Lagonda was founded in 1906 in Staines, Middlesex by the American Wilbur Gunn. He named the company after a river near his home town of Springfield, Ohio. The company was bought and integrated into Aston Martin in 1947.

Gunn had built motorcycles on a small scale with success including a win in the 1905 London-Edinburgh trial. In 1907 he launched his first car, the 20-hp, 6-cylinder Torpedo, which he used to win the Moscow-St Petersburg trial of 1910.

Lagonda also made an advanced small car, the 11.1 with a four-cylinder 1000cc engine, which featured an anti-roll bar and a rivetted monocoque body and the first ever fly-off handbrake.

1925 The first sports model was launched with a twin-cam 1954cc 4-cylinder engine and hemispherical combustion chambers. The car was designed by Arthur Davidson who had come from Lea-Francis.


The final car of the 1920s was the 3-litre using a 2931cc 6-cylinder engine. By 1933 the engine had grown to 3181cc and was available with a complex 8-speed Maybach transmission.

1934 A new small car, the Rapier came along with 1087cc engine and pre-selector gearbox. At the other extreme was the near-100mph, 4.5-litre M45 with a Meadows 6-cylinder 4467cc engine. An out-and-out sporting version, the M45R Rapide, with tuned M45 engine and a shorter chassis, led to a Le Mans victory in 1935.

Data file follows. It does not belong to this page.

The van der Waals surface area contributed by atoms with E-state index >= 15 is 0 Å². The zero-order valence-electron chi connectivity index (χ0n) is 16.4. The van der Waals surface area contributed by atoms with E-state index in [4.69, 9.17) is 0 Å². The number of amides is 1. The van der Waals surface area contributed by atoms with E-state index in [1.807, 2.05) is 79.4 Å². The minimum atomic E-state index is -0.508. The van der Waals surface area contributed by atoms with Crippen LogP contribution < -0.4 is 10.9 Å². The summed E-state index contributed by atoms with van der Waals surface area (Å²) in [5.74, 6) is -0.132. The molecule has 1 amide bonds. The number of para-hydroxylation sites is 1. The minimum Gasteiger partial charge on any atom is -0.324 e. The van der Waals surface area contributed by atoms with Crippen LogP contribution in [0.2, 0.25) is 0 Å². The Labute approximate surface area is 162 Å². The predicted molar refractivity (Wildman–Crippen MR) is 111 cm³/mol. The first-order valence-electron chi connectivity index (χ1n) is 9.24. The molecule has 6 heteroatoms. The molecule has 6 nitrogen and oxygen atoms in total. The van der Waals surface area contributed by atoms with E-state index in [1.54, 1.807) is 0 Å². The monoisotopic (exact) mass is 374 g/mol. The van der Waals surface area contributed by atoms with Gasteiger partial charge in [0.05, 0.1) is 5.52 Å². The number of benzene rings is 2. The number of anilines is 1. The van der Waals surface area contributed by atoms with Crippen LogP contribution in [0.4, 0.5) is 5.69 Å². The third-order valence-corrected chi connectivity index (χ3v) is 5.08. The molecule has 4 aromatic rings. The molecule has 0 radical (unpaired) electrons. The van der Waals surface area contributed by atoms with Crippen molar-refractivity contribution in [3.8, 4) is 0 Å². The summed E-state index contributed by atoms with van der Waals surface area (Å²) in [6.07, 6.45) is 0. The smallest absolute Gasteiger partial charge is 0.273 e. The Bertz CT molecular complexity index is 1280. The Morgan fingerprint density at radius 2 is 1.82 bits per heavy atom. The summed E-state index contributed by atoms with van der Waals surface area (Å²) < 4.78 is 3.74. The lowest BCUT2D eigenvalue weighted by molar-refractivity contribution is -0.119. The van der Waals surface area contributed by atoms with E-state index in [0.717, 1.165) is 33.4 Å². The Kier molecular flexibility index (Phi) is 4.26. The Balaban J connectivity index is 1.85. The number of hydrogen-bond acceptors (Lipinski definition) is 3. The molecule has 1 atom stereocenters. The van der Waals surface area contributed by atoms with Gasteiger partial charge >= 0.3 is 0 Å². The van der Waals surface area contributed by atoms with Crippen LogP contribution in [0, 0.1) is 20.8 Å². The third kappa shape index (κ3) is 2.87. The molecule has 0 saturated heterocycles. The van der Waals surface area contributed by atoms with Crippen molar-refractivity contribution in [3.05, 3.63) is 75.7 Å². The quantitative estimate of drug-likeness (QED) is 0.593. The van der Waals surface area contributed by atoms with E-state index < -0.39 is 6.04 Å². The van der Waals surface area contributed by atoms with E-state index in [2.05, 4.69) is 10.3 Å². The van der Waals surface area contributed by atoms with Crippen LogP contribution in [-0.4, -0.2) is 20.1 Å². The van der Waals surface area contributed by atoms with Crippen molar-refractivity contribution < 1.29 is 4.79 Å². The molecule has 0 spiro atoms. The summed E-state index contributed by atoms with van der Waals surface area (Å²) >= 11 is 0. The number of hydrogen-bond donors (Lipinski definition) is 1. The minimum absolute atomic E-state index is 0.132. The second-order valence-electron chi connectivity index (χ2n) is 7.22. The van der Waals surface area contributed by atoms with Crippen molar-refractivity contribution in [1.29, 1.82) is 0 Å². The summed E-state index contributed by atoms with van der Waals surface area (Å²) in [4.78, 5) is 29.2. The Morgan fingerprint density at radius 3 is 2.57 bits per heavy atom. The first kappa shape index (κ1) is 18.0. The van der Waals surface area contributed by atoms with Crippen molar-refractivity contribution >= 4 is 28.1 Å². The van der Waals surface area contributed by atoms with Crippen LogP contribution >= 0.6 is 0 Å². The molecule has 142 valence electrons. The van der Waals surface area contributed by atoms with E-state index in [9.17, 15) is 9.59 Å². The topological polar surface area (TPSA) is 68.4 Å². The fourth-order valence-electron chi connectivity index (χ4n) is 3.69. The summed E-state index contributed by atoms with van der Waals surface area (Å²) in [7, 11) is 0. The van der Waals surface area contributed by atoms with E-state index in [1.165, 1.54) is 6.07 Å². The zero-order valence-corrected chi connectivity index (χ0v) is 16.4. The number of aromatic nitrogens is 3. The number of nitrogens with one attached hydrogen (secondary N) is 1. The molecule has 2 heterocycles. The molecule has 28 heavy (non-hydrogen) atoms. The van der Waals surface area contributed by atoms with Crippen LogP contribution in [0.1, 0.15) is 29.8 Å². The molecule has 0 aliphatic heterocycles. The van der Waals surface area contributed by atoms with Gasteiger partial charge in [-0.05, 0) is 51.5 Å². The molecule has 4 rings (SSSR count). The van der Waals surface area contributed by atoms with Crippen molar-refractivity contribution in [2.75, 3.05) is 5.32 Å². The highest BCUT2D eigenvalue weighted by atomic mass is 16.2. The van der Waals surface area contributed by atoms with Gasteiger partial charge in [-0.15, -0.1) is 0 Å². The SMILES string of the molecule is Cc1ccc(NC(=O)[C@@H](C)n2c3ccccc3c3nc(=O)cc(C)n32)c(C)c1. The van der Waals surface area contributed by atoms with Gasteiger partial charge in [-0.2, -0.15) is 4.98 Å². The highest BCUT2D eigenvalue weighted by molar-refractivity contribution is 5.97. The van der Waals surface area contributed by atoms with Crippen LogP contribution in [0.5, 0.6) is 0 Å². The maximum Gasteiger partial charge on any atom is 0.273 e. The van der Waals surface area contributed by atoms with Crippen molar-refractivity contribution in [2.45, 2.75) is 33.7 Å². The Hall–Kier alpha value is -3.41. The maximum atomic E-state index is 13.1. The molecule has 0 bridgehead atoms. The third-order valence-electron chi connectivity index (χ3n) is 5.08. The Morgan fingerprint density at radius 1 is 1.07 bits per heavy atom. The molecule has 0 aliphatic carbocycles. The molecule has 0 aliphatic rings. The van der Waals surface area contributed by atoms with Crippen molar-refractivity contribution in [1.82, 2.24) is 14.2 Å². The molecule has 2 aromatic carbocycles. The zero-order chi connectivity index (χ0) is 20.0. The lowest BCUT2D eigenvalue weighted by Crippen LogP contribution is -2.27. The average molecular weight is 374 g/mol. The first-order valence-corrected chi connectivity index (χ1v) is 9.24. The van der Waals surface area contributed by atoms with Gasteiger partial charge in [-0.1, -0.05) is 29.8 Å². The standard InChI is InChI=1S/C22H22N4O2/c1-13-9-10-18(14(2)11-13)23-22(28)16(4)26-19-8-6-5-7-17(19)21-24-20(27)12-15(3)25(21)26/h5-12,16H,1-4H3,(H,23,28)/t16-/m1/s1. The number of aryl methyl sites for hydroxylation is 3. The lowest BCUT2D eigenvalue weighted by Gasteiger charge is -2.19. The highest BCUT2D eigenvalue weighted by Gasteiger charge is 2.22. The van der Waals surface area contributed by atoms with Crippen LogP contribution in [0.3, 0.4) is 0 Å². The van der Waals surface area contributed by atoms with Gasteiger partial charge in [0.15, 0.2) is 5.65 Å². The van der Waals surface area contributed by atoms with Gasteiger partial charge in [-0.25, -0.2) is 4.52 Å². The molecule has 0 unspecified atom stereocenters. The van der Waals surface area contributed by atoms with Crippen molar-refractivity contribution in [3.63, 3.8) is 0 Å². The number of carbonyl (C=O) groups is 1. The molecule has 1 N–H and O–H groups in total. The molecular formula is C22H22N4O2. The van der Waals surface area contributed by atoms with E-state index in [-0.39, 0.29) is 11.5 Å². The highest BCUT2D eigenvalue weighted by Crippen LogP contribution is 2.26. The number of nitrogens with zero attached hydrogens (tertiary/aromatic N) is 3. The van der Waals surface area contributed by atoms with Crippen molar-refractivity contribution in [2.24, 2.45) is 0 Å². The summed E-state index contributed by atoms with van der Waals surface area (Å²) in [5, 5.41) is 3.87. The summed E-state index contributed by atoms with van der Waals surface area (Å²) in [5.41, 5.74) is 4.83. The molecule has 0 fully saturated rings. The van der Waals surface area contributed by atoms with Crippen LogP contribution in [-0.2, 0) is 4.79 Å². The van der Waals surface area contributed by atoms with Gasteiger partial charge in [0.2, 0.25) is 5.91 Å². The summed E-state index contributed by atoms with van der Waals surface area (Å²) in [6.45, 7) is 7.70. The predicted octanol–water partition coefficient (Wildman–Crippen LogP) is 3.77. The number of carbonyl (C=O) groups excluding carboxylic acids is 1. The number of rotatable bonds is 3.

1935 The receiver was called in and the company was bought by Alan Good, who just outbid Rolls-Royce. He persuaded W. O. Bentley to leave Rolls-Royce and join Lagonda as designer. Bentley's masterpiece, the V12, was launched in 1937. The 4480cc engine delivered 180bhp and was said to be capable of going from 7mph to 105mph in top gear and rev to 5000rpm.

1947 The company was taken over by David Brown and moved in with Aston Martin, which he had also bought, in Feltham, Middlesex. Production restarted with the last model from Bentley, the 1948 2.6-litre with new chassis featuring fully independent suspension. Its new 2580cc twin overhead cam straight 6 became the basis for the Aston Martin engines of the 1950s.

1961 Many thought that the marque had disappeared, but the Rapide name was resurrected with aluminium body by Carrozzeria Touring of Milan and 3995cc engine capable of taking the car to 125mph. The Rapide lasted until 1965.

The 1976 Aston Martin Lagonda
1974-76 Seven Lagonda saloons produced on the basis of the Aston Martin V8. The large and futuristic Aston Martin Lagonda, designed by William Towns, was built on Aston Martin V8 components and was available, at least in theory, until 1989. It was the first production car to use computer management and (wildly unreliable) digital instruments. It was pure Hitchhiker's Guide to the Galaxy; from 1984 it could even talk to you.

1994 A handful of Lagonda 4-door saloons and shooting brakes were built on the basis of the Aston Martin Virage, the last cars to wear a Lagonda badge.